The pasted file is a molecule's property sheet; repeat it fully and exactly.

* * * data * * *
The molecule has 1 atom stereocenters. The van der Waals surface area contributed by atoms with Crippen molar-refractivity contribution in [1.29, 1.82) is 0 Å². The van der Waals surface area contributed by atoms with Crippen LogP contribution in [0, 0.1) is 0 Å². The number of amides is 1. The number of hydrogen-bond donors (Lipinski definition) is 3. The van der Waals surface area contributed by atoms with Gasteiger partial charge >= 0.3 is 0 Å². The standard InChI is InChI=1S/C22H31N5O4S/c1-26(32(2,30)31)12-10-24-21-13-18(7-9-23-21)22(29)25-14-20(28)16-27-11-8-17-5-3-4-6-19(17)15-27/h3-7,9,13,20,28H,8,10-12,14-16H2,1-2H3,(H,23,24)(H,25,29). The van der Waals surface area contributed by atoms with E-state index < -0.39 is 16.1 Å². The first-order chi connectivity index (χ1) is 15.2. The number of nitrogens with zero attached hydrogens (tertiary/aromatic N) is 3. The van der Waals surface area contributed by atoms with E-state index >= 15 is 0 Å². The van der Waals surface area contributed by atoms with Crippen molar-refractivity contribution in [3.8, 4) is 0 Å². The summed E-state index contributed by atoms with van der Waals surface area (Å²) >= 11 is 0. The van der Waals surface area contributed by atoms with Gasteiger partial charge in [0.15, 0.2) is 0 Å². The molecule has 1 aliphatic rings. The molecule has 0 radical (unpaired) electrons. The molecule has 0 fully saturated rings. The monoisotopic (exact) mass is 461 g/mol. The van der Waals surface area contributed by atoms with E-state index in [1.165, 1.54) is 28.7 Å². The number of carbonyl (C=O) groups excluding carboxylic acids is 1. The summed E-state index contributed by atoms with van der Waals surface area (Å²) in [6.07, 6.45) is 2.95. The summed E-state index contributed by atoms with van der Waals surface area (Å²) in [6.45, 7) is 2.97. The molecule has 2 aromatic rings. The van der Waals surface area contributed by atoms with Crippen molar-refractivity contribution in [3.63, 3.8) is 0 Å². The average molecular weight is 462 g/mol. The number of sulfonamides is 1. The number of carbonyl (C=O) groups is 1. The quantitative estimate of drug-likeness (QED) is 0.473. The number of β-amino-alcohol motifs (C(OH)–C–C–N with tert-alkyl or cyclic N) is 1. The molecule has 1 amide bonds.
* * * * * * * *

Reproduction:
The molecule has 1 atom stereocenters. The van der Waals surface area contributed by atoms with Crippen molar-refractivity contribution in [1.29, 1.82) is 0 Å². The van der Waals surface area contributed by atoms with Crippen LogP contribution in [0, 0.1) is 0 Å². The number of amides is 1. The number of hydrogen-bond donors (Lipinski definition) is 3. The van der Waals surface area contributed by atoms with Gasteiger partial charge >= 0.3 is 0 Å². The standard InChI is InChI=1S/C22H31N5O4S/c1-26(32(2,30)31)12-10-24-21-13-18(7-9-23-21)22(29)25-14-20(28)16-27-11-8-17-5-3-4-6-19(17)15-27/h3-7,9,13,20,28H,8,10-12,14-16H2,1-2H3,(H,23,24)(H,25,29). The van der Waals surface area contributed by atoms with E-state index < -0.39 is 16.1 Å². The first-order chi connectivity index (χ1) is 15.2. The number of nitrogens with zero attached hydrogens (tertiary/aromatic N) is 3. The van der Waals surface area contributed by atoms with E-state index >= 15 is 0 Å². The van der Waals surface area contributed by atoms with Crippen molar-refractivity contribution in [3.8, 4) is 0 Å². The summed E-state index contributed by atoms with van der Waals surface area (Å²) >= 11 is 0. The van der Waals surface area contributed by atoms with Gasteiger partial charge in [0.15, 0.2) is 0 Å². The molecule has 1 aliphatic rings. The molecule has 0 radical (unpaired) electrons. The molecule has 0 fully saturated rings. The monoisotopic (exact) mass is 461 g/mol. The van der Waals surface area contributed by atoms with E-state index in [1.165, 1.54) is 28.7 Å². The number of carbonyl (C=O) groups excluding carboxylic acids is 1. The summed E-state index contributed by atoms with van der Waals surface area (Å²) in [6.07, 6.45) is 2.95. The summed E-state index contributed by atoms with van der Waals surface area (Å²) in [6.45, 7) is 2.97. The molecule has 2 aromatic rings. The van der Waals surface area contributed by atoms with Crippen molar-refractivity contribution in [3.63, 3.8) is 0 Å². The average molecular weight is 462 g/mol. The number of sulfonamides is 1. The number of carbonyl (C=O) groups is 1. The quantitative estimate of drug-likeness (QED) is 0.473. The number of β-amino-alcohol motifs (C(OH)–C–C–N with tert-alkyl or cyclic N) is 1. The molecule has 1 amide bonds.